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To Harrak: Only seeming contradictions

Reader comment on item: How the Cartoon Protests Harm Muslims [by Leading to a Separation of Civilizations]
in response to reader comment: Answering my friend Lisa. The translation problem theory and the bible

Submitted by Richard Lion heart (United States), Feb 24, 2006 at 00:43

Who is the father of Joseph?
MAT 1:16 And Jacob begat Joseph the husband of Mary, of whom was born Jesus, who is
called Christ.
LUK 3:23 And Jesus himself began to be about thirty years of age, being (as was supposed) the son of Joseph, which was the son of Heli.

To sort out this seeming contradiction one has to understand Jewish paternal genealogy.
Heli In Luke is said to be the father of Joseph, while in Matt., I, 16, Jacob was Joseph's father. The explanation of this seeming contradiction is afforded by having recourse to the levirate law among the Jews, which prescribes that when a man dies childless his widow "shall not marry to another; but his brother shall take her, and raise up seed for his brother" (Deuteronomy 25:5). The child, therefore, of the second marriage is legally the child of the first (Deuteronomy 25:6). Heli having died childless, his widow became the wife of his brother Jacob, and Joseph was the offspring of the marriage, by nature the son of Jacob, but legally the son of Heli. It is likely that Matt. gives the natural, and Luke the legal descent

The second seeming contradiction you mentioned is this.

Is Jesus equal to or lesser than god?
JOH 10:30 I and my Father are one.
JOH 14:28 Ye have heard how I said unto you, I go away, and come again unto you. If ye loved me, ye would rejoice, because I said, I go unto the Father: for my Father is greater than I.

I believe I already answered that question but I will answer it again.

Jesus is fully God

An early Christian profession of faith exclaims that "Jesus Christ is Lord" (Romans 10:9). Here are two truths about Jesus. First, he is Christ, a title equivalent to the Hebrew term Messiah, meaning "the anointed one." By calling him Christ, early Christians acknowledged that Jesus is greater than any human being (see Mark 8:27-30) and that he is the one sent by God to rescue us.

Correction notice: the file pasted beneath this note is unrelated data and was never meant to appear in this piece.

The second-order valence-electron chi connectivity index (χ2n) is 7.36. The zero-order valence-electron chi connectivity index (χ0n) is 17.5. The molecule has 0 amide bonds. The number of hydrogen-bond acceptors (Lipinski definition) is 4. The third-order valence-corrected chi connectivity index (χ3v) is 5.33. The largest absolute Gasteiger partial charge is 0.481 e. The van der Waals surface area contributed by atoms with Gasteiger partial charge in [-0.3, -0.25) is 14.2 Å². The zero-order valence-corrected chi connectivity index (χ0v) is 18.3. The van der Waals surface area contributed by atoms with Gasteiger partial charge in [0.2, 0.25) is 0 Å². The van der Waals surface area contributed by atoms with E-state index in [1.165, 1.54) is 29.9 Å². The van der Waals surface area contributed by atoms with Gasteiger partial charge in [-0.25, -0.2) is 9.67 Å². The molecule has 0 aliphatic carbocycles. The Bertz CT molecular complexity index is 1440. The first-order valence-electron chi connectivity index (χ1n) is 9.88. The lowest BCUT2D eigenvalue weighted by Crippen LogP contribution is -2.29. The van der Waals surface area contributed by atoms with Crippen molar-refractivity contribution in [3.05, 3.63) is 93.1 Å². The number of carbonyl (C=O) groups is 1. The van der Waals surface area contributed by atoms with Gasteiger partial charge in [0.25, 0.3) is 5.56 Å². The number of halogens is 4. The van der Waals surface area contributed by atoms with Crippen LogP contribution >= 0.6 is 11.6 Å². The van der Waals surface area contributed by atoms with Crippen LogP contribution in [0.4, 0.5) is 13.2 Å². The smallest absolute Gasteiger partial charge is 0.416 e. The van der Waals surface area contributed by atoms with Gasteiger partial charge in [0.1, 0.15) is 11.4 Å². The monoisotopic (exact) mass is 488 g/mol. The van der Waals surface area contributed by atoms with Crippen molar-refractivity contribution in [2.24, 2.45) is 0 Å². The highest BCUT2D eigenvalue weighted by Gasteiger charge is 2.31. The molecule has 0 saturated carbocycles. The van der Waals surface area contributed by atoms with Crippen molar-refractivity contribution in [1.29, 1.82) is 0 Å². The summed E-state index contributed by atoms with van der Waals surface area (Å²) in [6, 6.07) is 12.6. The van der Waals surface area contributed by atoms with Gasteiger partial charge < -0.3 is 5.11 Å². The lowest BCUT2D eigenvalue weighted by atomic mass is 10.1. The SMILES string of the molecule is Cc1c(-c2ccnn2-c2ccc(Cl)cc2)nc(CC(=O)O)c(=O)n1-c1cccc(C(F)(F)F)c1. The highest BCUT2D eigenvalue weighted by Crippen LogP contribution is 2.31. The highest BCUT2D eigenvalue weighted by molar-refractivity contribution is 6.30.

Second, though in Jewish thought the Messiah might be a great man, Christians called Jesus "Lord" (kyrios in Greek). They used this word in their translations of the Old Testament for God's personal name (YHWH in Hebrew). Although kyrios could be used to mean master or sir, Jews and Christians refused to acknowledge the Roman emperor as "the Lord" (in an absolute sense, which is the way the emperor wanted it) because only God was "the Lord." Yet Jesus was called Lord, even the Lord.

In Philippians 2, Jesus is said to be "in very nature God" (verse 6); and is to be worshiped as Lord: "At the name of Jesus every knee should bow ... and every tongue confess that Jesus Christ is Lord" (verses 10-11). This statement paraphrases Isaiah 45:23, where God speaks of himself. God alone is to be worshiped, and when Christians call Jesus Lord, they proclaim him to be God.

Jesus is fully human

The New Testament also insists that Jesus is in every sense a human being, yet without sin (Hebrews 4:15). John wrote, "The Word became flesh" (John 1:14), and in his epistles John attacked denials of Jesus' humanity as demonic heresy (1 John 4:1-3; 2 John 7-11).

Throughout the Gospels we see Jesus operating within the confines of human flesh. He was born of a woman and grew up in a human family. He often got tired, and he hungered. At the end of his life, suffering the excruciating pain of crucifixion, he cried out in a human way, "My God, my God, why have you forsaken me?" (Matthew 27:46).

That Jesus Christ is fully human is of great importance to us. This truth tells us that in order to save us, God became one of us. To do so he did not abandon his divinity (only God can save us), but he fully clothed himself with humanity.

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